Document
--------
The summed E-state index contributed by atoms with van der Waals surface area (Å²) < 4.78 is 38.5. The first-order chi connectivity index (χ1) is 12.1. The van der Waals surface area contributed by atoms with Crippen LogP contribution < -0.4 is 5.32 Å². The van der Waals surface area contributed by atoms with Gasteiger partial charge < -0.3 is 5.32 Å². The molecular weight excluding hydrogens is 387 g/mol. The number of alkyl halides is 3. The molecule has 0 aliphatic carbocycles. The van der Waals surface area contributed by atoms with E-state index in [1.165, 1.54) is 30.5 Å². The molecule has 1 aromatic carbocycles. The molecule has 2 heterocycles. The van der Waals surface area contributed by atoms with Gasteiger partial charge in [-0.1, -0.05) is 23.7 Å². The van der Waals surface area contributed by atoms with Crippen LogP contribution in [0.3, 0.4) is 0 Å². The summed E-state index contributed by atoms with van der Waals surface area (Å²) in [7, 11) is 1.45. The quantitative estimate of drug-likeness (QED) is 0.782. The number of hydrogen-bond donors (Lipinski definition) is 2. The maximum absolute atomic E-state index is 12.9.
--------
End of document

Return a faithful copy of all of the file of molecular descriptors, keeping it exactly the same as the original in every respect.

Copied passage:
The summed E-state index contributed by atoms with van der Waals surface area (Å²) < 4.78 is 38.5. The first-order chi connectivity index (χ1) is 12.1. The van der Waals surface area contributed by atoms with Crippen LogP contribution < -0.4 is 5.32 Å². The van der Waals surface area contributed by atoms with Gasteiger partial charge < -0.3 is 5.32 Å². The molecular weight excluding hydrogens is 387 g/mol. The number of alkyl halides is 3. The molecule has 0 aliphatic carbocycles. The van der Waals surface area contributed by atoms with E-state index in [1.165, 1.54) is 30.5 Å². The molecule has 1 aromatic carbocycles. The molecule has 2 heterocycles. The van der Waals surface area contributed by atoms with Gasteiger partial charge in [-0.1, -0.05) is 23.7 Å². The van der Waals surface area contributed by atoms with Crippen LogP contribution in [0.3, 0.4) is 0 Å². The summed E-state index contributed by atoms with van der Waals surface area (Å²) in [7, 11) is 1.45. The quantitative estimate of drug-likeness (QED) is 0.782. The number of hydrogen-bond donors (Lipinski definition) is 2. The maximum absolute atomic E-state index is 12.9.